Indeed, we should be reforming taxes. That’s why it’s good to see that Ryan’s budget would reduce the U.S. corporate tax rate (already the world’s highest) from 35 percent to 25 percent, and reduce the top individual income rate to the same level, while reforming our complex and unfair tax code. These changes would reverse the flow of jobs to foreign countries, improve incentives for workers and businesses to produce more, and motivate investors and businesses to create new jobs.
Both Ryan’s budget and Heritage’s plan, Saving the American Dream, would take another vital step toward bringing the budget under control: repealing Obamacare. As I’ve shown in past columns, the law is beyond fixing. It must go.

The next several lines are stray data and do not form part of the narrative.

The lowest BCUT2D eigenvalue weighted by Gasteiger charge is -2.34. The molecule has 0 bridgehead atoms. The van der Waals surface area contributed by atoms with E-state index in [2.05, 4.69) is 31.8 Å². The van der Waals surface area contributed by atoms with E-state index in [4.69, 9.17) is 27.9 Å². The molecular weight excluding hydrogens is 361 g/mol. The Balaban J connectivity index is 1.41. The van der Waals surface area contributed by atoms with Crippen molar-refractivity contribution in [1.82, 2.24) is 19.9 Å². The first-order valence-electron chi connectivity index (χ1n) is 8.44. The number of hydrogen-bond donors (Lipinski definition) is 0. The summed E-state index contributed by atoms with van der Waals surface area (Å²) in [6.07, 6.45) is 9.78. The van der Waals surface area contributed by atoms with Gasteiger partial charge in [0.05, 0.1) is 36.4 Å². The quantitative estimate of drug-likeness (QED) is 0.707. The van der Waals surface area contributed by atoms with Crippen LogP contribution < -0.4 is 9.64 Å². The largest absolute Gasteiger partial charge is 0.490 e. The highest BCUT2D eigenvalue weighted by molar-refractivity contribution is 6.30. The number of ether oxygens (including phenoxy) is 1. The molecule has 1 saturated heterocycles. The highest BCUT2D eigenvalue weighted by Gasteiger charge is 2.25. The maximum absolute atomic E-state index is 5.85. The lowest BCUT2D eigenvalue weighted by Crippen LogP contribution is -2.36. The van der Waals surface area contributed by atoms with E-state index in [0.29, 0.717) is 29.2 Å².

Even if Obamacare were constitutional (and it isn’t), it makes a bad fiscal situation far worse. It adds trillions in new spending -- and billions in new tax hikes. It massively broadens a broken Medicaid program. It takes a failed price-control model for Medicare -- and expands it. And it introduces a new subsidy scheme that is financially unsustainable.
“We must make our choice between economy and liberty or profusion and servitude,” Jefferson writes. “If we can prevent the government from wasting the labors of the people, under the pretense of caring for them, they will be happy.” Lawmakers should heed the words of our third president -- and have the courage to steer us off the path of financial misery.